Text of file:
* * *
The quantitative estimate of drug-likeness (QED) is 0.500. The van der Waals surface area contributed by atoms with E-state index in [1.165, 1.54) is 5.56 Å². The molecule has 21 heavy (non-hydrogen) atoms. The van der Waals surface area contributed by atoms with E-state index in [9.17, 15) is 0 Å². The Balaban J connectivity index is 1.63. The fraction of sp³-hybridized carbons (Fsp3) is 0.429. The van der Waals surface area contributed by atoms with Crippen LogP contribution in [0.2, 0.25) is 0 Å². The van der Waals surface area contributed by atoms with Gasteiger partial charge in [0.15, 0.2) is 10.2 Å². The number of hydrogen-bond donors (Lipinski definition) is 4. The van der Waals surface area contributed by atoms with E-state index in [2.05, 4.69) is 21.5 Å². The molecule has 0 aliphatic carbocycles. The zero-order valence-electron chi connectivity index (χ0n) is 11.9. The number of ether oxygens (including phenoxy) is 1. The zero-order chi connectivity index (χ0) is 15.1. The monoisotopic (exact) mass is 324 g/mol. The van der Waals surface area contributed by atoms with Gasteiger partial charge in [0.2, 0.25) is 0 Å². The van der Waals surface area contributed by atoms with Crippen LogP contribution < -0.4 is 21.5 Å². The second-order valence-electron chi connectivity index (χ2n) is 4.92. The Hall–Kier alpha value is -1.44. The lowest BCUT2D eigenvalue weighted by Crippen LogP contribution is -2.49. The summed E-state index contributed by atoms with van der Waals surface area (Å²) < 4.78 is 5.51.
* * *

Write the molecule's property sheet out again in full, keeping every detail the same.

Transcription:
The quantitative estimate of drug-likeness (QED) is 0.500. The van der Waals surface area contributed by atoms with E-state index in [1.165, 1.54) is 5.56 Å². The molecule has 21 heavy (non-hydrogen) atoms. The van der Waals surface area contributed by atoms with E-state index in [9.17, 15) is 0 Å². The Balaban J connectivity index is 1.63. The fraction of sp³-hybridized carbons (Fsp3) is 0.429. The van der Waals surface area contributed by atoms with Crippen LogP contribution in [0.2, 0.25) is 0 Å². The van der Waals surface area contributed by atoms with Gasteiger partial charge in [0.15, 0.2) is 10.2 Å². The number of hydrogen-bond donors (Lipinski definition) is 4. The van der Waals surface area contributed by atoms with E-state index in [2.05, 4.69) is 21.5 Å². The molecule has 0 aliphatic carbocycles. The zero-order valence-electron chi connectivity index (χ0n) is 11.9. The number of ether oxygens (including phenoxy) is 1. The zero-order chi connectivity index (χ0) is 15.1. The monoisotopic (exact) mass is 324 g/mol. The van der Waals surface area contributed by atoms with Gasteiger partial charge in [0.2, 0.25) is 0 Å². The van der Waals surface area contributed by atoms with Crippen LogP contribution < -0.4 is 21.5 Å². The second-order valence-electron chi connectivity index (χ2n) is 4.92. The Hall–Kier alpha value is -1.44. The lowest BCUT2D eigenvalue weighted by Crippen LogP contribution is -2.49. The summed E-state index contributed by atoms with van der Waals surface area (Å²) < 4.78 is 5.51.